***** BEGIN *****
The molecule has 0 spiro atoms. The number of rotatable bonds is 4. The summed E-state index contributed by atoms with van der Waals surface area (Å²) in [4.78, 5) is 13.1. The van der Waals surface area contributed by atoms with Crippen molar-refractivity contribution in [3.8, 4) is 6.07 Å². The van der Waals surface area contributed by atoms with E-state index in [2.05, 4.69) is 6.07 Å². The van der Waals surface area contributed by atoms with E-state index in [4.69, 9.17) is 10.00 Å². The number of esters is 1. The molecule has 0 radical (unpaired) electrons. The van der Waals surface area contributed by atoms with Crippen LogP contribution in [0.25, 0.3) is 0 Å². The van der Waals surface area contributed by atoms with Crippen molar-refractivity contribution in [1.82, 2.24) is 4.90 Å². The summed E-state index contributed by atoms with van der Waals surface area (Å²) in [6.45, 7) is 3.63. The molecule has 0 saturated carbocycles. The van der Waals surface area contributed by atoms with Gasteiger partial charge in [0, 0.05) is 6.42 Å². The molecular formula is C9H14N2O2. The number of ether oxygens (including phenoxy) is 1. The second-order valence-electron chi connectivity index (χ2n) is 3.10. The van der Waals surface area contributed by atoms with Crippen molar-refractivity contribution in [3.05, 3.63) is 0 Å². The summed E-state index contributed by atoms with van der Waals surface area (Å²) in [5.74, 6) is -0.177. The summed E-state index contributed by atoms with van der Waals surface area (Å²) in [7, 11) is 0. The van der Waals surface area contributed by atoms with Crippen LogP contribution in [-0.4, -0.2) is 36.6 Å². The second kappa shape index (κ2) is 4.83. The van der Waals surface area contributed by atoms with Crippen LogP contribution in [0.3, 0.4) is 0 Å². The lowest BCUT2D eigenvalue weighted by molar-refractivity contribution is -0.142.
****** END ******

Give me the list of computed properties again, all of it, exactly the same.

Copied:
The molecule has 0 spiro atoms. The number of rotatable bonds is 4. The summed E-state index contributed by atoms with van der Waals surface area (Å²) in [4.78, 5) is 13.1. The van der Waals surface area contributed by atoms with Crippen molar-refractivity contribution in [3.8, 4) is 6.07 Å². The van der Waals surface area contributed by atoms with E-state index in [2.05, 4.69) is 6.07 Å². The van der Waals surface area contributed by atoms with E-state index in [4.69, 9.17) is 10.00 Å². The number of esters is 1. The molecule has 0 radical (unpaired) electrons. The van der Waals surface area contributed by atoms with Crippen LogP contribution in [0.25, 0.3) is 0 Å². The van der Waals surface area contributed by atoms with Crippen molar-refractivity contribution in [1.82, 2.24) is 4.90 Å². The summed E-state index contributed by atoms with van der Waals surface area (Å²) in [6.45, 7) is 3.63. The molecule has 0 saturated carbocycles. The van der Waals surface area contributed by atoms with Gasteiger partial charge in [0, 0.05) is 6.42 Å². The molecular formula is C9H14N2O2. The number of ether oxygens (including phenoxy) is 1. The second-order valence-electron chi connectivity index (χ2n) is 3.10. The van der Waals surface area contributed by atoms with Crippen molar-refractivity contribution in [3.05, 3.63) is 0 Å². The summed E-state index contributed by atoms with van der Waals surface area (Å²) in [5.74, 6) is -0.177. The summed E-state index contributed by atoms with van der Waals surface area (Å²) in [7, 11) is 0. The van der Waals surface area contributed by atoms with Crippen LogP contribution in [-0.4, -0.2) is 36.6 Å². The second kappa shape index (κ2) is 4.83. The van der Waals surface area contributed by atoms with Crippen LogP contribution in [0.3, 0.4) is 0 Å². The lowest BCUT2D eigenvalue weighted by molar-refractivity contribution is -0.142.